Voting with your taxes

To my mind, the convention that central government is always sovereign over local government is a serious failing of our present system. It undoubtedly needs to be, in some spheres, at some times, but a truly representative system should be capable of reflecting the fact that, just as our priorities shift in regard to which functions of government are more important, they also shift in regard to different levels of government. Our existing system provides no mechanism for us to express those priorities.

I see two principal reasons for the current dominance of central government. One is the fact that historical shifts of power broke the link between local government and the Lords (who, of course, were originally local rulers). I've written about this at more length in the Parliament section – https://constitutionuk.com/post/83980 – where I propose that the House of Lords should be reformed so that its members are appointed by democratically elected Local Authorities. As well as restoring the integrity of Parliamentary Sovereignty, this would give local government a voice in the legislature which would enable them to demand a reasonable degree of autonomy.

The other main reason for the dominance of central government lies in the convention that taxes must be paid in a fungible form (i.e. in money) rather than in labour. This has two pernicious effects: firstly, it makes it possible for taxes to be paid directly to central government (whose control of the legislative process allows them to take as much of it as they like); secondly, it makes taxpayers subservient to those who control the money supply (because it creates an obligation to obtain money from people who are under no obligation to part with it).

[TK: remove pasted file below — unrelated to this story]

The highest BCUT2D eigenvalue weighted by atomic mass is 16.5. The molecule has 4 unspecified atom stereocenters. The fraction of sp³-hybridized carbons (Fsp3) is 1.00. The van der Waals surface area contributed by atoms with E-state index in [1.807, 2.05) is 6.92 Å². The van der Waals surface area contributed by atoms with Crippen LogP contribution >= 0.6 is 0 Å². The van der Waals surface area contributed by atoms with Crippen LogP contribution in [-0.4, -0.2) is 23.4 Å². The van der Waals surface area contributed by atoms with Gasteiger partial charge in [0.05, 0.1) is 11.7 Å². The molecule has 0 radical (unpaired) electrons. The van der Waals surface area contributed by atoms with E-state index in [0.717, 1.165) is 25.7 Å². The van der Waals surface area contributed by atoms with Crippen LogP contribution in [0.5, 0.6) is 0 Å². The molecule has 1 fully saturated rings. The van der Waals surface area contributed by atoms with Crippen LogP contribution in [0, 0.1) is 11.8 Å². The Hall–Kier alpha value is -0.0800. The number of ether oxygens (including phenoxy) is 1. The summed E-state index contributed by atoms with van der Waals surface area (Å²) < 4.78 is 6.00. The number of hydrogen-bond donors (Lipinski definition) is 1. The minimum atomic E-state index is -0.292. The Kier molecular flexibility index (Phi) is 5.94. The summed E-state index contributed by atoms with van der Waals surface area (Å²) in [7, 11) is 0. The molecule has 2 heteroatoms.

I've said more about the second aspect of this in the Rights and Duties section – https://constitutionuk.com/post/84773 –  where I propose a constitutional right to pay taxes in a form which people have a natural capacity to supply – i.e. labour. This would be a huge change because it's only at the very local level that it's feasible for taxes to be collected in labour; for practical purposes direct taxation of the individual by higher levels of government requires taxes to be collected in a fungible form.

I'm not, of course, suggesting that taxes must be paid in labour, and I don't imagine that most of it ever would be – most people will probably always find it more convenient to pay in money. But recognising a right to pay in labour would provide a dimension of democratic accountability which is currently lacking, since it would signal disapproval of the system as a whole.

As I suggested above, a truly representative system should give us some means of expressing which level of government we regard as more important. What I am proposing here is that individuals should be able to choose between paying their taxes in money to higher-tier authorities or paying them, in labour (or money), to their lowest-tier authority.

A reform of this kind would probably be unpopular with people in government (as every reform which constrains their power is). But it would give the public an additional method of demonstrating approval and disapproval of different levels of government; it would oblige different tiers of government to engage with each other on more equal terms; it would almost certainly hugely empower the lowest levels of government; and, as a consequence of that empowerment of local government, it would almost certainly revitalise local democracy.

I'm posting this in the Devolution section because I regard it as a fundamental reform which will hugely affect our perception of the relationship between different levels of government. My guess is that it would result in much more power residing with the very lowest level of government and I think questions around national identity would then centre on cultural, rather than administrative, issues.

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